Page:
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Despite some reservations expressed by its student members, the Committee on Undergraduate Education (CUE) moved the College one step closer to requiring students to preregister for their classes yesterday when it slotted early course selection as a discussion item for the Faculty’s next meeting.
On Feb. 11, the Faculty is scheduled to debate preregistration but will not vote up or down on the proposal at that meeting. It may, however, decide to revisit the issue for a vote at a later meeting.
The institution of early course selection at Harvard was first suggested by Dean of the Faculty William C. Kirby last summer and was subsequently discussed by both the CUE and the Faculty Council this fall. Gross said the topic was also debated in various student and faculty meetings over the course of the semester.
During such debates preregistration proponents argued that getting students to commit earlier would allow for better advising and classroom planning, while
others expressed concern that preregistration would restrict students’ freedom in choosing classes without delivering any concrete advantages.
But yesterday, most of the concerns were focused on logistics.
The student representatives on the CUE were mainly concerned with how, under a preregistration system, undergraduates would be able to access all the information they would need in order to make informed decisions.
Faculty members on the committee acknowledged these concerns, and noted that if students are expected to select their courses before they’ve had a chance to “shop” them, the importance of course websites will become paramount.
Dean of Undergraduate Educaton Benedict H. Gross ’71 assured the students that instructors would be encouraged to maintain comprehensive websites.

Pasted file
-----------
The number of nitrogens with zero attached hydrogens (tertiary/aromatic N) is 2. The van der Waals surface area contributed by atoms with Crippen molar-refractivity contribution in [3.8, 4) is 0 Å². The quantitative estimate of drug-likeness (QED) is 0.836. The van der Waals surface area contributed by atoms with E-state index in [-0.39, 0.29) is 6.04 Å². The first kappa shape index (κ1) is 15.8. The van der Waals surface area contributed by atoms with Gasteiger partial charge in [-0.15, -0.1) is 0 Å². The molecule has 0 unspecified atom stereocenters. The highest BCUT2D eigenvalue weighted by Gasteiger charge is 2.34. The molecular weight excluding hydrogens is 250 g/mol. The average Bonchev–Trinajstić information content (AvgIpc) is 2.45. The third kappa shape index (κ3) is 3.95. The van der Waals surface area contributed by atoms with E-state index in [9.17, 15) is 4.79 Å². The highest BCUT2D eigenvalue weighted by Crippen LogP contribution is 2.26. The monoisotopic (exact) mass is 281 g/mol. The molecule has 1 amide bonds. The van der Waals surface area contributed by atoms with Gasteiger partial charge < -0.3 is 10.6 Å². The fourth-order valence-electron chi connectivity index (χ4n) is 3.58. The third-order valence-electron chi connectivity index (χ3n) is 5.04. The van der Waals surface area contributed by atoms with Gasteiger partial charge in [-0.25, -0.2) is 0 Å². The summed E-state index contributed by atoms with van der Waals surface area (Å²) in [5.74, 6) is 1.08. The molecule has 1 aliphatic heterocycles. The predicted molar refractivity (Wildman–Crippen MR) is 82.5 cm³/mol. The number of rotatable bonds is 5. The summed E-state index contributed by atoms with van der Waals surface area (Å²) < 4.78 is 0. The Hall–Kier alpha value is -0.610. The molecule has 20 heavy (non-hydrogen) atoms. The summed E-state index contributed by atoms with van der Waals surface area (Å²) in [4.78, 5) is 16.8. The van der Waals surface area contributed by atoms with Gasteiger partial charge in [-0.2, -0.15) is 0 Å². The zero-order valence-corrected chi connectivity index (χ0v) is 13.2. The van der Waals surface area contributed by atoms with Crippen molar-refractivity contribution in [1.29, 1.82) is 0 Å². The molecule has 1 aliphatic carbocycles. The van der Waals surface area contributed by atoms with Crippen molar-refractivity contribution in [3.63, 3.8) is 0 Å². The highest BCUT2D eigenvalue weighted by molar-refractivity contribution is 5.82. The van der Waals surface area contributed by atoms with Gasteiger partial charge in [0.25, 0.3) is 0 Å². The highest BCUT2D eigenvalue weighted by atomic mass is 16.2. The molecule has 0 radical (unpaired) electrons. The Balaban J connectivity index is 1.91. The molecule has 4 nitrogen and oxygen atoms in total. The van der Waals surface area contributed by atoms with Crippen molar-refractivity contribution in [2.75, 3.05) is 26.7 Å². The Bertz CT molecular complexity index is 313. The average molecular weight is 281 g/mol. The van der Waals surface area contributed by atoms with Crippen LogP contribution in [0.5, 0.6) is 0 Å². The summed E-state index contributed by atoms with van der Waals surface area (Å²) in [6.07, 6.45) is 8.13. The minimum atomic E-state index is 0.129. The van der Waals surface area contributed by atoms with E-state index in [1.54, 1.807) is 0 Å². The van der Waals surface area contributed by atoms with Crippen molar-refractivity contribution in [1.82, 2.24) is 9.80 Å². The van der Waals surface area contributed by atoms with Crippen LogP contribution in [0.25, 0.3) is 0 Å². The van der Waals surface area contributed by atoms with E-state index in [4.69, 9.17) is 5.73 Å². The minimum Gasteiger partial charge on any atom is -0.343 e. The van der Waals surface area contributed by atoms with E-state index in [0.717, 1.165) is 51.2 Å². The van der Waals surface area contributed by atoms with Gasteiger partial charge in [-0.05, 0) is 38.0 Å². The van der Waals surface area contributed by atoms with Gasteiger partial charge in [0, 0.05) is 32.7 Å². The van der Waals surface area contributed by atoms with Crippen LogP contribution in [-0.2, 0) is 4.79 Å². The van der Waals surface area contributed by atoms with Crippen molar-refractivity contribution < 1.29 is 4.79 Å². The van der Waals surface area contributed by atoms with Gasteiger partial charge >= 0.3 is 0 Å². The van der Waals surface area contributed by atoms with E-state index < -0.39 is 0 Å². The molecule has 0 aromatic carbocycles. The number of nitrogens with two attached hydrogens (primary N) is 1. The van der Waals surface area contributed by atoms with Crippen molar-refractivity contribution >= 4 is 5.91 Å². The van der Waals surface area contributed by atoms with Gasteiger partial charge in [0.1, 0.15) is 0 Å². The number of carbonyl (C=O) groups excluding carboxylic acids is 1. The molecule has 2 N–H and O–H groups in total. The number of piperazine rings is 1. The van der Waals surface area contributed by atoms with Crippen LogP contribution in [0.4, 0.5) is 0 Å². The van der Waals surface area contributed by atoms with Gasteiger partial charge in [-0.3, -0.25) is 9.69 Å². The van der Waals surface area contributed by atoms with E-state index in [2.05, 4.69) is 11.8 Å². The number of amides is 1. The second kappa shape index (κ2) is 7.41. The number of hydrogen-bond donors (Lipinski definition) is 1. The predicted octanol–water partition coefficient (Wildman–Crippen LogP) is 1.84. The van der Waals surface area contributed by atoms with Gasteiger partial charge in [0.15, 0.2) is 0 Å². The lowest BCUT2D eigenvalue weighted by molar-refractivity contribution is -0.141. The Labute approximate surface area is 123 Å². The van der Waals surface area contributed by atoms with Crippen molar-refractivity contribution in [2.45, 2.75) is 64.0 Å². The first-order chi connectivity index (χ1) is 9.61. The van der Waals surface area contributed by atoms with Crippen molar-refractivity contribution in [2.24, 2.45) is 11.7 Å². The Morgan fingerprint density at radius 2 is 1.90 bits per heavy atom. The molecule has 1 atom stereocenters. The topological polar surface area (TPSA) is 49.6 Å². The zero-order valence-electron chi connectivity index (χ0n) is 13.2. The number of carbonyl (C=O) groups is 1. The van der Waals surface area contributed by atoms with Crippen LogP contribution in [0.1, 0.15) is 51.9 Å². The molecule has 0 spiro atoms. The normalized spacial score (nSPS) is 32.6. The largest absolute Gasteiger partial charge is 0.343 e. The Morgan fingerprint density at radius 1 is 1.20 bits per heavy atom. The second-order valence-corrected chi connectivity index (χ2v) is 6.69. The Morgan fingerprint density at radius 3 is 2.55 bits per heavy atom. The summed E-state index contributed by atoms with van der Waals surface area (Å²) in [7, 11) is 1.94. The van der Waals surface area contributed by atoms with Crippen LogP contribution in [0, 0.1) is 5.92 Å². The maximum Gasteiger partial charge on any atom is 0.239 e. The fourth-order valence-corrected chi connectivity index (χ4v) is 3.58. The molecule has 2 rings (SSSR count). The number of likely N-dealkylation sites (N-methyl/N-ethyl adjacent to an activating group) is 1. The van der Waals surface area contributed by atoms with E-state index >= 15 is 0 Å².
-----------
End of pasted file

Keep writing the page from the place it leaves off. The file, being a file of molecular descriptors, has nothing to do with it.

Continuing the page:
“In some ways, [preregistration] puts less pressure on the faculty to do a song and dance the first week of class,” Gross said. “Now they have to present an attractive website.”
If ultimately adopted, the system could be implemented next fall, requiring students to register as early as December for Spring 2004 classes.
At yesterday’s meeting the CUE— a group of students, professors and deans who discuss and shape all policy proposals before they are voted on by the full Faculty—hammered out the logistics of how early course selection would differ from the current registration system.
Under the proposal, shopping period would proceed as usual for the 2003 fall semester. But in mid-November, students would receive spring study cards as well as information packets about courses available for the coming semester.
The cards would then be submitted in the beginning of December and instructors teaching limited-enrollment courses would select their students during the following two weeks, according to Associate Dean of Education Jeffrey Wolcowitz.
“Study cards will now serve as a mechanism for gathering all students that are interested,” Wolcowitz said. He called it an improvement over the current system, where professors must wait until the end of shopping period to find out how many students will be taking their classes.
Thus, if the proposal is passed, starting with the spring 2004 semester, shopping period as it has previously existed will no longer occur.
Rather, during the first week of classes, a “liberal add/drop policy” will be in place, allowing students to make decisions about schedule changes based on classes they attend that week—without incurring any fees.
They will, however, need the signatures of instructors whose courses they are adding, as well as those of their freshman or concentration advisers.
Even if the switch to preregistration does happen, Gross noted, it would not necessarily be a permanent policy change, since it would be reviewed and evaluated over the course of the next three to five years.
Also at yesterday’s meeting, CUE member Alex B. Patterson ’02-’03 formally proposed an extension of the deadline for dropping courses—now the fifth Monday of the term. CUE members discussed making the drop period two weeks longer.
But even with those changes, the last date for adding courses would remain the same, raising concerns that students would not be able to take full courseloads should they choose to drop a class late.
Patterson’s proposal will go before the Faculty Council to be further discussed and possibly reworked. The full Faculty may then discuss the reworked proposal at an unspecified later date.
Gross said yesterday he liked the flexibility Patterson’s proposal would give students.
“We want to be experimental about it,” said Gross. “We want to give them those extra two weeks to play around with [their schedules].”
—Staff writer Laura L. Krug can be reached at email@example.com.
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